The Department of Micro-Urbanism [Marrikka Trotter and Jonathan Santos, co-founders] is an art and design initiative aimed at mapping terrains, discovering relationships, addressing issues and exploiting opportunities at the pedestrian urban scale. The initiative’s mission is to expand the space of possibility for agonistic public action, interaction and involvement by initiating, supporting, and realizing creative interventions in the everyday landscape and by increasing public understanding and appreciation of the historical and contemporary political, infrastructural, and socio-economic flows and forces which shape this common terrain. While participants for each project vary, the Department of Micro-Urbanism draws from a loose network of artists, designers, architects, community leaders and individuals who share the desire to reinforce public space, rethink and extend the possible, and engender and engage in alternative tactics of practice.
Stacked Rifles Historical Marker references Peekskill’s military and geographical history.
“Peekskill was a significant Revolutionary War military base, and at times used as a headquarters for American army officers in the Hudson Valley from 1776 through 1782. The area was important for its hilly defensive location, its views of the bay, and its industries applied to military purposes. The overlook locale, now identified as “Fort Hill” in Peekskill, was the site of five large barracks buildings and two redoubts. An average of 1,000 Continental soldiers were stationed at Camp Peekskill on and off through the eight years of war”.
The piece takes its abstract form from stacked rifles; this familiar configuration symbolizes soldiers at ease. The piece is painted in safety orange, which is the standard color for defining a protective space, marking a location or the need for awareness. When viewed from directly above, the sculpture’s four abstract rifles create an X, both marking the spot as a place of significance, and calling for future vigilance. Fall 2006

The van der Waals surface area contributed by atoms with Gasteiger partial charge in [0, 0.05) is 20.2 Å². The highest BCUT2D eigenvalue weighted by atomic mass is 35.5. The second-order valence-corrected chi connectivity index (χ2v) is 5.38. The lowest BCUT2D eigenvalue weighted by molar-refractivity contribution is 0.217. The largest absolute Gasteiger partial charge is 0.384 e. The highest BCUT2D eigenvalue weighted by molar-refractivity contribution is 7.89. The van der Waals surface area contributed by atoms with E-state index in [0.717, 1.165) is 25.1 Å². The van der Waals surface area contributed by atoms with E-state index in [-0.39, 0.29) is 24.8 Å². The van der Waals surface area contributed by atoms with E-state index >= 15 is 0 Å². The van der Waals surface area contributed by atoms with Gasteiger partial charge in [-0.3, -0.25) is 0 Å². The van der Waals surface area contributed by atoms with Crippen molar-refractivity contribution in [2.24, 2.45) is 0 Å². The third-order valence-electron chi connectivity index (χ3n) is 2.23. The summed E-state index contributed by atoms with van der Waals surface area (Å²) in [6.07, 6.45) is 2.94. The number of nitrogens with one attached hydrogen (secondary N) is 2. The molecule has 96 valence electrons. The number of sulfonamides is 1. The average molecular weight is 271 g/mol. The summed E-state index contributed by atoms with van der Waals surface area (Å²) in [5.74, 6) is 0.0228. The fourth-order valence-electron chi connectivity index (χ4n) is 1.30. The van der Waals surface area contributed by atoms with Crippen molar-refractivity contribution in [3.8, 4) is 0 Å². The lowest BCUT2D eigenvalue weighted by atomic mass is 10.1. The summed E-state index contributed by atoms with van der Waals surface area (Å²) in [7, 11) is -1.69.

*excerpts from History of Peekskill, Written by John J. Curran, City Historian, January 2002
Wood and safety orange paint, 5′ b x 8′ h
This temporary sculpture is drawn from my time in Maine and my experience of the back roads and front lawns that define its domestic landscape. Blue poly tarps that are commonly used across the state to cover and protect materials and possessions from the weather are also employed around the country and in many parts of the world, revealing this simple and inexpensive commodity as a universal, versatile, and practical answer to a wide range of situations. The same standardized sheets of plastic that extend protection and ownership beyond the enclosure of the home also extend the territory of humanity and inhabitability when configured as a provisional humanitarian aid in the exigency of natural or manmade disaster.
This piece explores the blue tarp’s universal connotation of temporality and protection to extend interior, architectural space into the exterior landscape, while its removal from banal yard service or terrifying disaster footage attempts to focus attention on its function and dysfunction in the contemporary culture of impermanence and instability. Summer 2006
Polytarp, conduit and fastener, 2′ b x 9′ h
1-1=1 is a temporary site-responsive project that triangulates mapping, statistics and human tragedy. This ongoing project responds to the recent rise in fatal street aggressions in Greater Boston. The nonsensical equation, 1-1=1 (one person killing one person equals one crime statistic) is stenciled on the sidewalk at each site of these violent incidents with phosphorescent paint, presenting a subtle visual reminder of the temporality of life and the permanent impact of these acts, while simultaneously marking a vigil for those who are lost. Summer 2007
Museum-like ethnography display case with sound piece, hand-forged metal, fabric, plexi, wood and DVD player and speakers , 24″ x 30″ x 16″, 2004
Micro-pen on 9 x 12″ watercolor paper, 2007 – ongoing project
Jersey Barrier Bench Attachment